Thursday, January 11, 2007

Secondary Schools in Thanet League Tables

More than 300,000 secondary school pupils failed to reach the Government’s target of five good GCSE passes in subjects including English and maths, league tables released yesterday show.

With the school league tables now out, the link below shows schools in this area ranked on the proportion of pupils achieving the Level 2 threshold - equivalent to five GCSEs at grade C or above - including English and maths GCSEs.

Ties are broken on the average points score per student. Smaller schools with fewer than 30 pupils taking the exams are not ranked.

The Marlowe Academy, Hereson, Hartsdown Technology College and King Ethelbert are in the last fourteen, Further up towards the middle ranking you'll see Charles Dickens and Saint Georges, and then going further on and up you'll find the Ursuline College, St Lawrence College Clarendon and Chatham House with Dane Court up towards the top 20 of the table.

Education League Tables Secondary schools in Kent:


Pedagogue said...

The 'new' approach by including maths and english in the 5 A-C grades was to counter the farce of BTEC and GNVQs being counted as 4 GCSEs. Many schools opting for such courses to boost their position in the league tables, certainly provided a picture of huge improvement, until today!
The picture in Thanet is quite interesting when English & Maths has been required:

Dane Court (97%), Chatham House(95%) anf Clarendon (93%) are what we would expect from our selective schools. In descending order we then have Ursuline College (36%), Ellington Girls (30%),
Charles Dickens (28%), St Georges (20%), Hereson Boys (18%), Hartsdown (16%), King Ethelberts (15%) and then Marlowe Academy (5%). A reader in August, when Marlowe trumpeted its 29% 5 A-Cs drew to our attention that results for 2006 would be ranked by including English and Maths and now we see a clearer picture. We should expect Ursuline to be leading our non-selective schools as it is Thanet's only Comprehensive and is taking all abilities. Hartsdown's figures would appear to be very disappointing and begs the question that 'improvement' under Mr Lippit (ex Conyngham, Ramsgate School head) was largely illusory.

The school that is a quiet gem in Thanet is Ellington Girls; it quite clearly is doing a wonderful job for its pupils who come from the same catchment area as our £20 million Marlowe. Ellington has seen a declining roll as the glittering edifice with its costly resources at Marlowe has grabbed parents and pupils attention.
A post last week tells us Ellington is to cease to exist in 2008 and merge with Hereson Boys. Well,the Marlowe needs a 500% improvement to match Ellington's performance or will it be another Labour Govt fiasco where throwing money alone at a problem (NHS?) doesn't solve it?

Chris Wells said...

Can I just say how interesting I have found the above analysis. It has made me think carefully about the gaps between PR spin and real results on the ground. THank you Pedagogue!

Pedagogue said...

My pleasure, Cllr Wells!

The investment in Marlowe Academy will have been wasted unless in the next few years we see a sustained increase in its %age of 5 A-Cs with English and Maths included. Its unenviable position of being the 7th lowest in England in the 2006 league tables may make some parents re-think their options. If we do not see 30%+ by 2011 from Marlowe, it will just be yet another 'Blair Academy' where re-inforcing failure by a huge injection of funding has done no good.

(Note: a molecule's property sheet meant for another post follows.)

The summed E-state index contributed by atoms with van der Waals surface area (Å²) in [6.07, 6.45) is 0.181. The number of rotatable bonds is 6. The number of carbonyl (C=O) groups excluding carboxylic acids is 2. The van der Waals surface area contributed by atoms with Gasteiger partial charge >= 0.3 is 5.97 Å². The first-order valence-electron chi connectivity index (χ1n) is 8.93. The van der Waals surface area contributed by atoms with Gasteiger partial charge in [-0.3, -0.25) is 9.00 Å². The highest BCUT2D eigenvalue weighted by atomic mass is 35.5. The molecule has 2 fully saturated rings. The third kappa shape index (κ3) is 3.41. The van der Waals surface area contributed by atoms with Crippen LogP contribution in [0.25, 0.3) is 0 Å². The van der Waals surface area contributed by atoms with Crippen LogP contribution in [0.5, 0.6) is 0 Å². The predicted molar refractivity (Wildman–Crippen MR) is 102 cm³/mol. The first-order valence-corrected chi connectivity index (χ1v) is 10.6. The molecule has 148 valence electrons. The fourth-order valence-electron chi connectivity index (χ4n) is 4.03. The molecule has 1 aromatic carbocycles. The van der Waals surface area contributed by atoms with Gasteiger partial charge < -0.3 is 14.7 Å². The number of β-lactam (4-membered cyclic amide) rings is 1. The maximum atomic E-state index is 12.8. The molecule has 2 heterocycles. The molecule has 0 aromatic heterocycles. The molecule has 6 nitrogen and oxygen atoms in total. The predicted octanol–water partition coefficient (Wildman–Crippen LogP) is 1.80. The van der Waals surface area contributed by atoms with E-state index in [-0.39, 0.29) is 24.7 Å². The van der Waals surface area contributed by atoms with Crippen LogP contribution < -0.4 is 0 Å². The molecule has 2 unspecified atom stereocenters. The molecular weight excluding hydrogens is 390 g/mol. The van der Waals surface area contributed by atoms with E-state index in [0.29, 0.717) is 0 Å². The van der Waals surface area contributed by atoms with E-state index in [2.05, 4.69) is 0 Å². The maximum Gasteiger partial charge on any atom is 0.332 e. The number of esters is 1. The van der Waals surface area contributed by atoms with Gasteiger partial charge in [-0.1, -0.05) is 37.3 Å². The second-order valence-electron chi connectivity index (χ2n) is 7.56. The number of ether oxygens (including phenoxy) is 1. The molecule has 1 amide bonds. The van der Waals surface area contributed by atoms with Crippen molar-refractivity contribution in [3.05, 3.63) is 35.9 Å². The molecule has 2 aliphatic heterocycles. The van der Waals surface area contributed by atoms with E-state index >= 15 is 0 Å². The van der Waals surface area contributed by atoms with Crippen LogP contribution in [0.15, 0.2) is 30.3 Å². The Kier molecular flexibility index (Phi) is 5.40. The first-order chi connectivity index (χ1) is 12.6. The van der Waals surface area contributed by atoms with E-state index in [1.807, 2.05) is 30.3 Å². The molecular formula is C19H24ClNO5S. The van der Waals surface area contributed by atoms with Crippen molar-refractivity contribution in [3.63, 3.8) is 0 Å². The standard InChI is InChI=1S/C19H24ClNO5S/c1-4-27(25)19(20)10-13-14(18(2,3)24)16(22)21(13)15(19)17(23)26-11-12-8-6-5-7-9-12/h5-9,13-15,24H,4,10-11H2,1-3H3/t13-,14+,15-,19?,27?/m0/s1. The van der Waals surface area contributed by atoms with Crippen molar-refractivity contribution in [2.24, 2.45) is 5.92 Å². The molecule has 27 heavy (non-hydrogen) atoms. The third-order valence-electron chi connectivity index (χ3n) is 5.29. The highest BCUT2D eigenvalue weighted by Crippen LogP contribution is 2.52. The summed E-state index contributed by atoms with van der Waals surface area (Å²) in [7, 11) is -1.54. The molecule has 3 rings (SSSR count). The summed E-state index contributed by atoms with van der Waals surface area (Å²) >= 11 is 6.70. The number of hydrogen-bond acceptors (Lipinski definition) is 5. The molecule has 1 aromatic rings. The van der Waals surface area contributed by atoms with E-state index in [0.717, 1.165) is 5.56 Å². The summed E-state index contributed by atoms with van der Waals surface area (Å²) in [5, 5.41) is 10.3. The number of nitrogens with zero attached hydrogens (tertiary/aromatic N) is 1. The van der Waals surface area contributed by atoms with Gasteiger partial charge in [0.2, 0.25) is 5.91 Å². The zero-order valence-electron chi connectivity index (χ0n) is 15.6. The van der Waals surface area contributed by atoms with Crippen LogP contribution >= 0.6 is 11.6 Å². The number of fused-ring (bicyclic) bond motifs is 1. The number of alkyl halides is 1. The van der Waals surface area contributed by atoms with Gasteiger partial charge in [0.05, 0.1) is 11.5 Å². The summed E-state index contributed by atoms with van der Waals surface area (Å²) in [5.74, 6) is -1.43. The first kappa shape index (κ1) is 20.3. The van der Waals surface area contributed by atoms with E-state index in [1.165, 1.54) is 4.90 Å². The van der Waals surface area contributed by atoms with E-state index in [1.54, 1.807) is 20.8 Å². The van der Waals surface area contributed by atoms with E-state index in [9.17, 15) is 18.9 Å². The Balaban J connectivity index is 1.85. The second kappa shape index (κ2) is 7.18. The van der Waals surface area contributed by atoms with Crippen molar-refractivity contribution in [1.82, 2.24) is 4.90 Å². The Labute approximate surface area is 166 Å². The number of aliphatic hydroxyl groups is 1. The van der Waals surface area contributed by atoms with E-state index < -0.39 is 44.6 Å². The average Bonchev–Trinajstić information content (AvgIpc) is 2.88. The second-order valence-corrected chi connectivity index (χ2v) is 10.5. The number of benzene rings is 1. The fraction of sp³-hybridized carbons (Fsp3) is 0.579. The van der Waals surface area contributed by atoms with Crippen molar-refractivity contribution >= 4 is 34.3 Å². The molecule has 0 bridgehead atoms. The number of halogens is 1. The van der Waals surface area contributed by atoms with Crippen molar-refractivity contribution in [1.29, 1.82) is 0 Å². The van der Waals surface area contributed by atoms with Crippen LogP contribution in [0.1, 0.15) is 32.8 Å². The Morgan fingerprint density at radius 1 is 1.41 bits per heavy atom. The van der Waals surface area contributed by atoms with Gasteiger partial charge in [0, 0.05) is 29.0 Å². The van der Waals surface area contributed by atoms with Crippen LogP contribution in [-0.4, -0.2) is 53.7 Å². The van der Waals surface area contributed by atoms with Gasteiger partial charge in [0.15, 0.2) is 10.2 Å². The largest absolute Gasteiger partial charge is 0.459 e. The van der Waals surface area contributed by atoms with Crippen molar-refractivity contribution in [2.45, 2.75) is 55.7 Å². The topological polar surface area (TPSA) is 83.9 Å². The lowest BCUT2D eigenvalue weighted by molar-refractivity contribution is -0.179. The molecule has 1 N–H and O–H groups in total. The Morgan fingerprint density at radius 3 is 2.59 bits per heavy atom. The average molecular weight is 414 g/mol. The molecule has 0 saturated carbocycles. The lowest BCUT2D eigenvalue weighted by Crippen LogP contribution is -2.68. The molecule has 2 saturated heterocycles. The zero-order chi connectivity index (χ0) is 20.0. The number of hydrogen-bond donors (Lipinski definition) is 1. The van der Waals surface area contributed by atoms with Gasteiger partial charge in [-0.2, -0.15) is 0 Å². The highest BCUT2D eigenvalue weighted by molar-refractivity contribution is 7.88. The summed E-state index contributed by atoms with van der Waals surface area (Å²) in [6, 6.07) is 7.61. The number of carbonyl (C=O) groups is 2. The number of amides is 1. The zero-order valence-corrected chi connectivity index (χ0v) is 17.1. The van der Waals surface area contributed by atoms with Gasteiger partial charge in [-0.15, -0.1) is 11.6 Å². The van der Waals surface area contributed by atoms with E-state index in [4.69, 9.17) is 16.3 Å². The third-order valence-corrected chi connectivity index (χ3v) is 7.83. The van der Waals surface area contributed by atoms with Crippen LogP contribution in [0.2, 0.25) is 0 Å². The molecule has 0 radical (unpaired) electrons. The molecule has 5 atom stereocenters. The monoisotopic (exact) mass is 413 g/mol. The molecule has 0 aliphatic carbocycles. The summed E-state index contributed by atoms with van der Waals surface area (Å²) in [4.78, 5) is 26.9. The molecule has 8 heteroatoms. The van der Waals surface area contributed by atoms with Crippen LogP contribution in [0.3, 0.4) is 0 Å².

Cllr David Green said...

Of course to complete the picture, we should also consider the other measure quoted, that of contextual added value.
On this measure, Marlowe and Ellington fare best at 9 and 10 best in Kent, Ursuline 18,most of Thanets other schools around 25th to 30th and Ethelberts at 36th out of around 70 Kent schools.
On this measure, Thanet's schools are some of the better schools in Kent, and Marlowe and Ellington the best of the bunch.

Anonymous said...

If any figures show Marlowe as the best of the bunch then I question the validity of those figures (or the theory behind them.

Let's face it Marlowe is down the bottom just like the Ramsgate School used to be, just because you change the name and have new buildings doesn't make any real difference.

Spin doctors at work.

No wonder I don't trust Labour politicians any more.

Pedagogue said...

Ah, Cllr Green, I wondered when some-one would raise CONTEXTUAL ADDED VALUE to the interpretation of the League Tables. I personally, am delighted with the PURE concept of Value Added; in other words 'How a pupil has progressed from KS2 to KS3 and then to GCSE(KS4)and improved as a result of the school's input. The dubious nature of Contextual Value Added ratings is the weighting given to area, the number of free school meals or the ethnicity etc etc. Contextual Value Added data is subjective to whatever criteria outside the school you wish to include!
If you compare Ellington Girls with Marlowe Academy we have similar 'Value Added Ratings' but one has 30% (Ellington) and the other 5%! The kids at Ellington come from the same 'deprived' areas of Thanet as the Marlowe youngsters so why the difference? Could Ellington without the £20 million facility actually be doing a better job of teaching its pupils? I am sorry to be so suspicious of the 'Contextual' aspect of value Added but it is a typical Blair Govt way of trying to hide the failure of too many of our schools to actually educate our children!

Anonymous said...

Cllr Green is obviously missing a point somewhere. Further education providers and employers do not ask a candidate how many CAV's they have, but how many GCSE's.

Contextual Added Value does just what the Government wants it to do, make some excuse for their destruction of our education service by trying to pull the wool over peoples eyes.